In the UK it is illegal to deliberately kill or injure red squirrels, disturb them while they are using a nest, or destroy their nests. Yet, although the 1981 Wildlife and Countryside Act provides these protections, there is a legal anomaly in England and Wales – one that can potentially undermine the conservation of the red squirrel, along with every other rare and endangered forest plant or animal species. Although rare woodland species are protected, the habitat they dwell in is generally not.

Timber harvesting requires a license – although there are some very limited exceptions where this permission is not needed, for example due to public safety, or where small volumes of wood are being cut. But under the 1967 Forestry Act, applications in England and Wales cannot be refused for “the purpose of conserving or enhancing” flora or fauna (though they can be refused for this purpose in Scotland). Nor can license conditions be imposed for this reason. No matter how rare, how vulnerable or how much effort has gone into the regional conservation of a species, there are no exceptions to this.

A timber felling license does not sweep aside the legal protection that animals such as the red squirrel have – and a precautionary approach is advisable when felling in woodlands containing this species. Nevertheless, the possession of a felling license opens a loophole because the wildlife legislation protecting the red squirrel provides the defence of “incidental result of an otherwise lawful operation”. So, with a license in hand, woodlands containing this threatened species can be clearfelled because tree harvesting is a lawful operation.

Changing the rules

The solution is clearly to amend the Forestry Act to better align timber harvesting and wildlife protection laws. Harmonising UK forestry legislation would allow for better timing, methods and patterns of tree harvesting to be guaranteed in habitats containing any rare species. Additionally, while licensing authorities currently can only assess each felling license application in isolation, legislative change would enable the cumulative impact of granting a license to be considered in relation to felling that had previously been approved. This stops management of rare woodland species on specific sites being at the mercy of timber prices and market economics.

Commercially managed forests provide jobs and produce valuable products. As the modernised laws in Scotland show, the forest industry operates quite successfully where timber harvesting license applications can consider wildlife impacts. Amendment in England and Wales would deliver similar integration.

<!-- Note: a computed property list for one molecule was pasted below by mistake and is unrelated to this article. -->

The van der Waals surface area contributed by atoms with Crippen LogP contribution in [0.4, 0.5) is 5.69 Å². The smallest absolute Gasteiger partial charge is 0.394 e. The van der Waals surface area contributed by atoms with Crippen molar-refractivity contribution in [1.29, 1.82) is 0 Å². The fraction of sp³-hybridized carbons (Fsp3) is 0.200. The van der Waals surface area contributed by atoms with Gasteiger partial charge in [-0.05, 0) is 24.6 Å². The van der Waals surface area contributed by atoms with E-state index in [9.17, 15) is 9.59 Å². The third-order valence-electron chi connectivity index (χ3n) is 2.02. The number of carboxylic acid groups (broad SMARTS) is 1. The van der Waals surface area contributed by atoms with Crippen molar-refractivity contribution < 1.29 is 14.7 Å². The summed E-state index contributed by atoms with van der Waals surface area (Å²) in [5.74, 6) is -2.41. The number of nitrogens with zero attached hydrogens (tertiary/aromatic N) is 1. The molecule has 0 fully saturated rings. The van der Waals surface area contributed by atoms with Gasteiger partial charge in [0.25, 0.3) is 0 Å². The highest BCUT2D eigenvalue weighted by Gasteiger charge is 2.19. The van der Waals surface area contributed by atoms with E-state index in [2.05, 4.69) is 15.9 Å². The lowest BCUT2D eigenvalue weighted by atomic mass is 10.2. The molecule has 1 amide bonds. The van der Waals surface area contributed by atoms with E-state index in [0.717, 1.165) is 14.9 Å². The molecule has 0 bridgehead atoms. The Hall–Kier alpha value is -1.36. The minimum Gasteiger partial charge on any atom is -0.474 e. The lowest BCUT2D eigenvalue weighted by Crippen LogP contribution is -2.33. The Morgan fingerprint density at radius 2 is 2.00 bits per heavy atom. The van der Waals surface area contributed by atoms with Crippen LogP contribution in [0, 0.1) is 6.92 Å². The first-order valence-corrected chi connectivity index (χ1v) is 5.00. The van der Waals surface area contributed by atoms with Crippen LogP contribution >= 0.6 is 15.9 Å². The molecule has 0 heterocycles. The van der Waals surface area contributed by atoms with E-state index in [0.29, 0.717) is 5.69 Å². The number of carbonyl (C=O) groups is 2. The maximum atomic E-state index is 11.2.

Consequently, the ethical credentials of the timber harvesting industry would be strengthened. In an age where consumers want confidence that timber products they purchase have not destroyed wildlife populations, this is essential. It is already commonplace for products made of UK-sourced wood to have the Forest Stewardship Council (FSC) logo. The FSC signifies the wood is from sustainable sources managed with a high regard for wildlife conservation. So amendment of the 1967 Forestry Act would give greater consumer confidence in supply chains and also reinforce the credibility of the global FSC forest certification scheme itself.

Balancing priorities

Since the 1980s, the forestry sector has increasingly balanced commercial, societal and environmental imperatives. Consequently there will be times, should the law change, when refusal of a logging license to conserve biodiversity is an unavoidable trade off. Here it is important to stress that the forest industry receives state grants to support crop establishment and protection. The taxpayer therefore has a right to ensure that forests are managed sympathetically for wildlife. We should not forget that commercial plantations can be vitally important for wildlife and without them many species would be much rarer.

On the other hand, some felling will inevitably still be licensed even though operations will adversely affect individual animals of a protected species through habitat loss or alteration. Although such decisions may be unpopular with local people, it is common for wildlife management strategies to focus on population level conservation targets rather than at the individual animal level.

I believe an amendment to the Forestry Act is overdue. Regulatory change will empower authorities with the legal tools to achieve a better balance between often competing forest management objectives. It will benefit wildlife and the UK timber industry too.